• Get physically and mentally fit!  This is a crucial element during retirement.  You’re going to want to be able to keep up with those beautiful grandchildren of yours.  And as much as you might like, their abundant energy doesn’t rub off when they are near!  Staying fit has other perks as well.  Keeping your body in tip-top shape will assist you in dodging the endless list of ailments that may come knocking on your door.  Additionally, exercise has a positive impact on mental and cognitive health by reducing symptoms of anxiety and depression.  Probably the best benefit of fitness after retirement is that it allows you to fully embrace the wonders of life.  Whether it’s taking leisurely strolls in the park, hiking breathtaking trails, or mastering new activities, being fit opens doors to endless adventures.  Who said retirement was all about afternoon naps and a rousing game of bingo? 
  • Don’t stop learning.  Now that you’ve got a lot of time on your hands, why don’t you learn that foreign language you’ve always wanted to speak?  Or write that book that’s been in your head but not on paper? Or maybe even take some cooking classes or become a sommelier?  Picking up old hobbies or activities that you put off during your working years and learning new things in your retirement will bring joy, personal growth, and a sense of purpose to your life. 
  • Give back to your community.  Ask a group of retirees if it’s better to give than receive, and I bet they will tell you that giving back is the most rewarding of endeavors.  Just because you’ve hung up your office attire doesn’t mean you should hang up your social conscience.  There are many ways to give back.  Start a reverse mentoring program where tech-savvy youngsters teach retirees all about the latest gadgets, social media trends, and emojis.  Then turn around and teach them how to write in cursive and correctly spell words and punctuate sentences!  Good with money?  Work with the younger generation and teach them how to create a budget, balance their checkbook, and save for their future.  Volunteer in your grandchildren’s schools or get involved in a cause close to your heart.  There are many organizations that would love to have a devoted volunteer with your experience, knowledge, and abundance of time!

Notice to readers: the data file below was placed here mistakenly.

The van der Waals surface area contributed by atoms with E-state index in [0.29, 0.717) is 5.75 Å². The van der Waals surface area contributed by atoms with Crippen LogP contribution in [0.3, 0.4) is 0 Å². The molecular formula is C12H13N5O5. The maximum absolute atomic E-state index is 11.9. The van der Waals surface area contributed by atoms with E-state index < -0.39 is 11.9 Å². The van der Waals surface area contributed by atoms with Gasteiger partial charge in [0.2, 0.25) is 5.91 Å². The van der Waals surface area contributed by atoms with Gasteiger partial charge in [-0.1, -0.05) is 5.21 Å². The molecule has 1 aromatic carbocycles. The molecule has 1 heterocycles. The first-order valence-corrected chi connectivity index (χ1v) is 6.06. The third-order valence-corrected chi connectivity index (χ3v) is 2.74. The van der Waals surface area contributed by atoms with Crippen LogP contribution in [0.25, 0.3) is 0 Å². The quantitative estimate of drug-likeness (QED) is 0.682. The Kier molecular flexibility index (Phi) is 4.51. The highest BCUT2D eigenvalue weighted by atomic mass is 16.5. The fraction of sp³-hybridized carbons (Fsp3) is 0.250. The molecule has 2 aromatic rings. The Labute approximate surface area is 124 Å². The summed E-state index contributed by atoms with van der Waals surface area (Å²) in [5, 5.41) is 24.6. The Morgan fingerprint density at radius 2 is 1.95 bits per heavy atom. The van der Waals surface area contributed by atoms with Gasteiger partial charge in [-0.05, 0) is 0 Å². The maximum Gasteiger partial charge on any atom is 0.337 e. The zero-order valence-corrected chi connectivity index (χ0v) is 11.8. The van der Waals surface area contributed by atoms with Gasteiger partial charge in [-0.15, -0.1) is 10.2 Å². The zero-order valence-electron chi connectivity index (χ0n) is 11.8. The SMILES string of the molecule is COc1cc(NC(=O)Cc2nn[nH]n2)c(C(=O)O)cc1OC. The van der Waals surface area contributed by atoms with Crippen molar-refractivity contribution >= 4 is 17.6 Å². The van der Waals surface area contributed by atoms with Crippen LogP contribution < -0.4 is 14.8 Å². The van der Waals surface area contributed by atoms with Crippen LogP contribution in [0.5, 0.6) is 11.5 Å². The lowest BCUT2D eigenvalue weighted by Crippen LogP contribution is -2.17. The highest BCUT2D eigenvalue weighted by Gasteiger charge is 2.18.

• Ban the “O word” from your vocabulary.  Old.  That’s the word I’m talking about.  Old.  In most instances I’m a staunch proponent of free speech.  However, I’ve banned the use of this word in my home.  It’s a horrible word with so many negative connotations.  Use that word to describe a bottle of wine or a nice cheese where it is a positive attribute.  But leave it out of references to yourself!  There’s a great song that I heard at one of our clients’ memorial service called Don’t Let the Old Man In.  The chorus goes like this:  
                                Many moons I have lived
                                My body's weathered and worn
                                Ask yourself how old you'd be 
                                If you didn't know the day you were born
  • Your age is just a number.  I believe that being old is a choice.  You can choose to give in to age or you can actively fight against it.  I encourage you to  listen to this song and barricade the door to your mind.  Never let the old man in. 

Now that I’ve given you your retirement peptalk, what are you going to do?  Are you going to prepare yourself for a purposeful, fulfilling, friend-filled, fun-loving third act?  Or are you going to let the old man in?  The choice is yours! 

-  Jan Taylor